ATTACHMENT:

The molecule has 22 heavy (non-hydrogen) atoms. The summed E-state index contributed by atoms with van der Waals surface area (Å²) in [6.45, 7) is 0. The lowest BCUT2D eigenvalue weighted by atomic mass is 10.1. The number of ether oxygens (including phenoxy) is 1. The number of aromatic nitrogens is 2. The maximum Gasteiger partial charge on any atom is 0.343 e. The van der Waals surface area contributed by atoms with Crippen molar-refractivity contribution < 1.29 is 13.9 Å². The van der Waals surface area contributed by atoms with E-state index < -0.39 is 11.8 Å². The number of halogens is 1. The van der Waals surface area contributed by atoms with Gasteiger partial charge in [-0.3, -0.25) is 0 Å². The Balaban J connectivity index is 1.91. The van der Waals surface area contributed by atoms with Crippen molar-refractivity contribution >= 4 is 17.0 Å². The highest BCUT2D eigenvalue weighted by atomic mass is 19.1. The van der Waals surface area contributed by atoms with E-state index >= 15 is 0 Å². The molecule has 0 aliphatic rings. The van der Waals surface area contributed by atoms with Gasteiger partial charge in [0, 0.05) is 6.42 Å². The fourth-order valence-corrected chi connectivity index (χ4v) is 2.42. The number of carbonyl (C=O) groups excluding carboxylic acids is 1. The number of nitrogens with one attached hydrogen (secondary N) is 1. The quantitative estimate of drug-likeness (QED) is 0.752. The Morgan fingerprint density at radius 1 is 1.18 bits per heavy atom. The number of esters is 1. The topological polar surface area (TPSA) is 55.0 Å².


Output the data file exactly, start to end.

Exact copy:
The molecule has 22 heavy (non-hydrogen) atoms. The summed E-state index contributed by atoms with van der Waals surface area (Å²) in [6.45, 7) is 0. The lowest BCUT2D eigenvalue weighted by atomic mass is 10.1. The number of ether oxygens (including phenoxy) is 1. The number of aromatic nitrogens is 2. The maximum Gasteiger partial charge on any atom is 0.343 e. The van der Waals surface area contributed by atoms with Crippen molar-refractivity contribution < 1.29 is 13.9 Å². The van der Waals surface area contributed by atoms with E-state index < -0.39 is 11.8 Å². The number of halogens is 1. The van der Waals surface area contributed by atoms with Gasteiger partial charge in [-0.3, -0.25) is 0 Å². The Balaban J connectivity index is 1.91. The van der Waals surface area contributed by atoms with Crippen molar-refractivity contribution >= 4 is 17.0 Å². The highest BCUT2D eigenvalue weighted by atomic mass is 19.1. The van der Waals surface area contributed by atoms with E-state index >= 15 is 0 Å². The molecule has 0 aliphatic rings. The van der Waals surface area contributed by atoms with Gasteiger partial charge in [0, 0.05) is 6.42 Å². The fourth-order valence-corrected chi connectivity index (χ4v) is 2.42. The number of carbonyl (C=O) groups excluding carboxylic acids is 1. The number of nitrogens with one attached hydrogen (secondary N) is 1. The quantitative estimate of drug-likeness (QED) is 0.752. The Morgan fingerprint density at radius 1 is 1.18 bits per heavy atom. The number of esters is 1. The topological polar surface area (TPSA) is 55.0 Å².